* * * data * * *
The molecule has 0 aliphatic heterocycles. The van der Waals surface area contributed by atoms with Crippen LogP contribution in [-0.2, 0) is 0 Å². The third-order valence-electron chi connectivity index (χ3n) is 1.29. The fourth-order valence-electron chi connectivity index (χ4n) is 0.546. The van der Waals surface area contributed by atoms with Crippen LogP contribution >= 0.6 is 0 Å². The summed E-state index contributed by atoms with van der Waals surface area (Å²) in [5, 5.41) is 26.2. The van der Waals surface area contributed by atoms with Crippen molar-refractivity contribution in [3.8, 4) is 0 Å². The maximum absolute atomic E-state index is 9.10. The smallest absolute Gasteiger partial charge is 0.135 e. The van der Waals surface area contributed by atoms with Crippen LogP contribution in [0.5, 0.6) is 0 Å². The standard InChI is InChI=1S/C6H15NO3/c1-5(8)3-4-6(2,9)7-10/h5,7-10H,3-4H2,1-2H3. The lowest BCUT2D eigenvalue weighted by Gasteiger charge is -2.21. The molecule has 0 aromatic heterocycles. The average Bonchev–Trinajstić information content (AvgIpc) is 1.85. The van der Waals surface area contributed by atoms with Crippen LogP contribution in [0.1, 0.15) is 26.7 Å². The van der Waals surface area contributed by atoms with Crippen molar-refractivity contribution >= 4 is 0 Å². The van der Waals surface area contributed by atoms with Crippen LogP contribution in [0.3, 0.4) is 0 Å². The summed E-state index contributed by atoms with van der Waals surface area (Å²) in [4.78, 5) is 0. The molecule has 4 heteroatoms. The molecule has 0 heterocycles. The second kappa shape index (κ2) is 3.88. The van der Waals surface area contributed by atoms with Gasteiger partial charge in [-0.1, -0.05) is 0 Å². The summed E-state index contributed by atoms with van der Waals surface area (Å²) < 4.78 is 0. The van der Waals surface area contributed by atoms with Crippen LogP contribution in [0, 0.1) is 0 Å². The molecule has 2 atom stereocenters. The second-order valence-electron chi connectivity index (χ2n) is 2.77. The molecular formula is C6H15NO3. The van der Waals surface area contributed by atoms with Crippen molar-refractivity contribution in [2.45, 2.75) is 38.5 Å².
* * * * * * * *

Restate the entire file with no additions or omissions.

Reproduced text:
The molecule has 0 aliphatic heterocycles. The van der Waals surface area contributed by atoms with Crippen LogP contribution in [-0.2, 0) is 0 Å². The third-order valence-electron chi connectivity index (χ3n) is 1.29. The fourth-order valence-electron chi connectivity index (χ4n) is 0.546. The van der Waals surface area contributed by atoms with Crippen LogP contribution >= 0.6 is 0 Å². The summed E-state index contributed by atoms with van der Waals surface area (Å²) in [5, 5.41) is 26.2. The van der Waals surface area contributed by atoms with Crippen molar-refractivity contribution in [3.8, 4) is 0 Å². The maximum absolute atomic E-state index is 9.10. The smallest absolute Gasteiger partial charge is 0.135 e. The van der Waals surface area contributed by atoms with Crippen LogP contribution in [0.5, 0.6) is 0 Å². The standard InChI is InChI=1S/C6H15NO3/c1-5(8)3-4-6(2,9)7-10/h5,7-10H,3-4H2,1-2H3. The lowest BCUT2D eigenvalue weighted by Gasteiger charge is -2.21. The molecule has 0 aromatic heterocycles. The average Bonchev–Trinajstić information content (AvgIpc) is 1.85. The van der Waals surface area contributed by atoms with Crippen LogP contribution in [0.1, 0.15) is 26.7 Å². The van der Waals surface area contributed by atoms with Crippen molar-refractivity contribution >= 4 is 0 Å². The van der Waals surface area contributed by atoms with Crippen LogP contribution in [0.3, 0.4) is 0 Å². The summed E-state index contributed by atoms with van der Waals surface area (Å²) in [4.78, 5) is 0. The molecule has 4 heteroatoms. The molecule has 0 heterocycles. The second kappa shape index (κ2) is 3.88. The van der Waals surface area contributed by atoms with Gasteiger partial charge in [-0.1, -0.05) is 0 Å². The summed E-state index contributed by atoms with van der Waals surface area (Å²) < 4.78 is 0. The van der Waals surface area contributed by atoms with Crippen LogP contribution in [0, 0.1) is 0 Å². The molecule has 2 atom stereocenters. The second-order valence-electron chi connectivity index (χ2n) is 2.77. The molecular formula is C6H15NO3. The van der Waals surface area contributed by atoms with Crippen molar-refractivity contribution in [2.45, 2.75) is 38.5 Å².